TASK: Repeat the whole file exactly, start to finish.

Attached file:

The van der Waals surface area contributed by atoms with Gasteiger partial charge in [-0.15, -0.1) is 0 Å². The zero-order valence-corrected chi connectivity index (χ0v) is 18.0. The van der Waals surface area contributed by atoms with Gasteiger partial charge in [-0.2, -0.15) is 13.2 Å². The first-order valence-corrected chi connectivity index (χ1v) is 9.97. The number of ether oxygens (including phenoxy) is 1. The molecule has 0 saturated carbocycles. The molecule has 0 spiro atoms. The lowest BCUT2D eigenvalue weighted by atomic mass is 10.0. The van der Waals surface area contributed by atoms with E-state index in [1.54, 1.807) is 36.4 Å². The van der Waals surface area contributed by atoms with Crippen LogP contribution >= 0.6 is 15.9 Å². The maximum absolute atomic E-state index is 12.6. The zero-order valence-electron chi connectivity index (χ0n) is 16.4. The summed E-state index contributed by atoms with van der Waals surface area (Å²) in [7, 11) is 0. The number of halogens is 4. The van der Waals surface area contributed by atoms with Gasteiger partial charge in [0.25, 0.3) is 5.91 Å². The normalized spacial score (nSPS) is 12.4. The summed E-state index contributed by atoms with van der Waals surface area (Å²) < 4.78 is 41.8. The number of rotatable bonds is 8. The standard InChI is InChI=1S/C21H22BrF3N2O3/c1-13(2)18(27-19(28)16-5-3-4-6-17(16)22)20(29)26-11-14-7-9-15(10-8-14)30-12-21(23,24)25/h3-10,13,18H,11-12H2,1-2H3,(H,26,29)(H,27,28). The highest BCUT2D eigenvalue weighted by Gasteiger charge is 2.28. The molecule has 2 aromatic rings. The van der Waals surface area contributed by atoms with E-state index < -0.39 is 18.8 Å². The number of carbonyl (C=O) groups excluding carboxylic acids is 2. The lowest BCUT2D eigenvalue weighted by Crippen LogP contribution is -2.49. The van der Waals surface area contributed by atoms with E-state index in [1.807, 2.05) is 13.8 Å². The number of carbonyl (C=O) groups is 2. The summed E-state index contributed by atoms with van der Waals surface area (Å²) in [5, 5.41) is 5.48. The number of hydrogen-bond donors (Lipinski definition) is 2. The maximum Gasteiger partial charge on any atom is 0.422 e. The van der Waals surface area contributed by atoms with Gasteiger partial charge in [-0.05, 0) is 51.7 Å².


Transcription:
The van der Waals surface area contributed by atoms with Gasteiger partial charge in [-0.15, -0.1) is 0 Å². The zero-order valence-corrected chi connectivity index (χ0v) is 18.0. The van der Waals surface area contributed by atoms with Gasteiger partial charge in [-0.2, -0.15) is 13.2 Å². The first-order valence-corrected chi connectivity index (χ1v) is 9.97. The number of ether oxygens (including phenoxy) is 1. The molecule has 0 saturated carbocycles. The molecule has 0 spiro atoms. The lowest BCUT2D eigenvalue weighted by atomic mass is 10.0. The van der Waals surface area contributed by atoms with E-state index in [1.54, 1.807) is 36.4 Å². The van der Waals surface area contributed by atoms with Crippen LogP contribution >= 0.6 is 15.9 Å². The maximum absolute atomic E-state index is 12.6. The zero-order valence-electron chi connectivity index (χ0n) is 16.4. The summed E-state index contributed by atoms with van der Waals surface area (Å²) in [7, 11) is 0. The number of halogens is 4. The van der Waals surface area contributed by atoms with Gasteiger partial charge in [0.25, 0.3) is 5.91 Å². The normalized spacial score (nSPS) is 12.4. The summed E-state index contributed by atoms with van der Waals surface area (Å²) < 4.78 is 41.8. The number of rotatable bonds is 8. The standard InChI is InChI=1S/C21H22BrF3N2O3/c1-13(2)18(27-19(28)16-5-3-4-6-17(16)22)20(29)26-11-14-7-9-15(10-8-14)30-12-21(23,24)25/h3-10,13,18H,11-12H2,1-2H3,(H,26,29)(H,27,28). The highest BCUT2D eigenvalue weighted by Gasteiger charge is 2.28. The molecule has 2 aromatic rings. The van der Waals surface area contributed by atoms with E-state index < -0.39 is 18.8 Å². The number of carbonyl (C=O) groups excluding carboxylic acids is 2. The lowest BCUT2D eigenvalue weighted by Crippen LogP contribution is -2.49. The van der Waals surface area contributed by atoms with E-state index in [1.807, 2.05) is 13.8 Å². The number of carbonyl (C=O) groups is 2. The summed E-state index contributed by atoms with van der Waals surface area (Å²) in [5, 5.41) is 5.48. The number of hydrogen-bond donors (Lipinski definition) is 2. The maximum Gasteiger partial charge on any atom is 0.422 e. The van der Waals surface area contributed by atoms with Gasteiger partial charge in [-0.05, 0) is 51.7 Å².